It can be difficult to identify if an employee may be affected, as many sufferers hide their symptoms due to the stigma surrounding mental health - particularly in the workplace.

Protecting employee wellbeing should be at the heart of an organisation's HR policies - so it's imperative that employers and managers know how to recognise potential issues.

Warning signs

The most obvious sign that an employee has a health problem is regular absences from work - but it's rare for people to call in sick and openly cite depression or anxiety as the reason for it. Regular short-term absences that aren't accompanied by a doctor's note could indicate an underlying mental health condition.

Low employee engagement can also be a sign. Mental health issues can have a huge impact on a person's motivation to do their work, even though they may have made it into the office. Just like a physical illness, being mentally unwell can lower productivity.

This often serves to exacerbate the problem for sufferers, as low productivity may be interpreted by others as a lack of ability or effort, creating an even more pressured working environment. Employees may begin to isolate themselves or perhaps become short-tempered. Any change in behaviour is a flag for concern.

Serious issue

A history of leaving jobs at short notice or for unclear reasons may also indicate a potential health problem. Individuals suffering with mental illness may resign because they need to stop working while they recover, or they may feel the job itself is affecting their mental wellbeing.

In extreme cases, grievances may be brought against a business. By their definition, complaints signal problems with workplace wellbeing and highlight distress to an individual caused by the behaviour of another member or members of the workforce. While this is a worst-case scenario, by not investing in employee wellbeing from the outset, businesses could be putting themselves at risk of such a move.

It is important therefore for employers to take steps to look after their employees and offer support as and when required.

Sponsored post. Copyright © 2018, Kelly Tucker, managing director of HR consultancy HR Star.

Can your start-up afford to ignore HR?If you think your start-up doesn't need to consider human resources yet, then you're not alone. But that doesn't mean you're right.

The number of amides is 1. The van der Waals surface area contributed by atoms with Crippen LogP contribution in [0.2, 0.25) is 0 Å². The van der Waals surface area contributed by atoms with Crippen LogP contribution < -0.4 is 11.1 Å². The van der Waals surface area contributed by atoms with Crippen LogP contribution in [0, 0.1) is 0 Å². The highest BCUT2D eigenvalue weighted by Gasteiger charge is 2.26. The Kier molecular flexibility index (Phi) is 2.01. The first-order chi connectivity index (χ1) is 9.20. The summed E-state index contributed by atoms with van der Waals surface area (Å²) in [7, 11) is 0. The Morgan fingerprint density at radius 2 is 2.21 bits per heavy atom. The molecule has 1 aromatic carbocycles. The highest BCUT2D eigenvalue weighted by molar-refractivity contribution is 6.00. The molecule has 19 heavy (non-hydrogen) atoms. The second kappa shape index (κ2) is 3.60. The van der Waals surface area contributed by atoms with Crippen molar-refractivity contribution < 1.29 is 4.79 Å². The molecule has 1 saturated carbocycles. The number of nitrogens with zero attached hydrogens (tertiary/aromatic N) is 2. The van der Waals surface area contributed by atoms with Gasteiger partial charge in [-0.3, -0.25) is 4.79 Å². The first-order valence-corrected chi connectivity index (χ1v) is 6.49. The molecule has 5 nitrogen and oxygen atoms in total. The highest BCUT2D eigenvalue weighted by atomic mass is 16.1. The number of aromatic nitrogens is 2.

Just because you only employ a handful of people, doesn't mean your start-up should ignore HR completely. In fact, the most successful start-ups all share the same quality: a passion for looking after the people they employ.

The human element

According to business site Entrepreneur, "every part of your business boils down to people… by understanding the human element, you'll be more profitable, lead more effectively, create brand loyalty, close more deals and do better work".

Many start-ups think they can ignore human resources because it has a bit of a reputation for being a stuffy department of paper pushers. Your start-up doesn't have disciplinary hearings to deal with, employment tribunals to attend, and it's unlikely to be waterlogged with stacks of appraisals and holiday request forms. But your start-up does still want to attract talented people - and this is where human resources comes in.

If it helps you come to terms with the idea, you could try following Google's example of renaming the HR department "People Operations". As a start-up, the most important thing is that you have a strategy for looking after your people - providing good pay, good treatment, good benefits, and a great culture.

Leave it to the professionals

As you grow, you will begin to need people to oversee the more technical elements of HR. You may need to hire an HR professional who specialises in employment law, for example. You'll need somebody to take care of HR policies and procedures, too - and you may need to invest in HR software to help you make light work of the growing mountains of admin.

But whatever you do, don't ignore HR just because you're a start-up. Your people matter to your success, no matter how big your business is.

Copyright © 2018. Article was made possible by site supporter John Crowley, HR software specialists PeopleHR.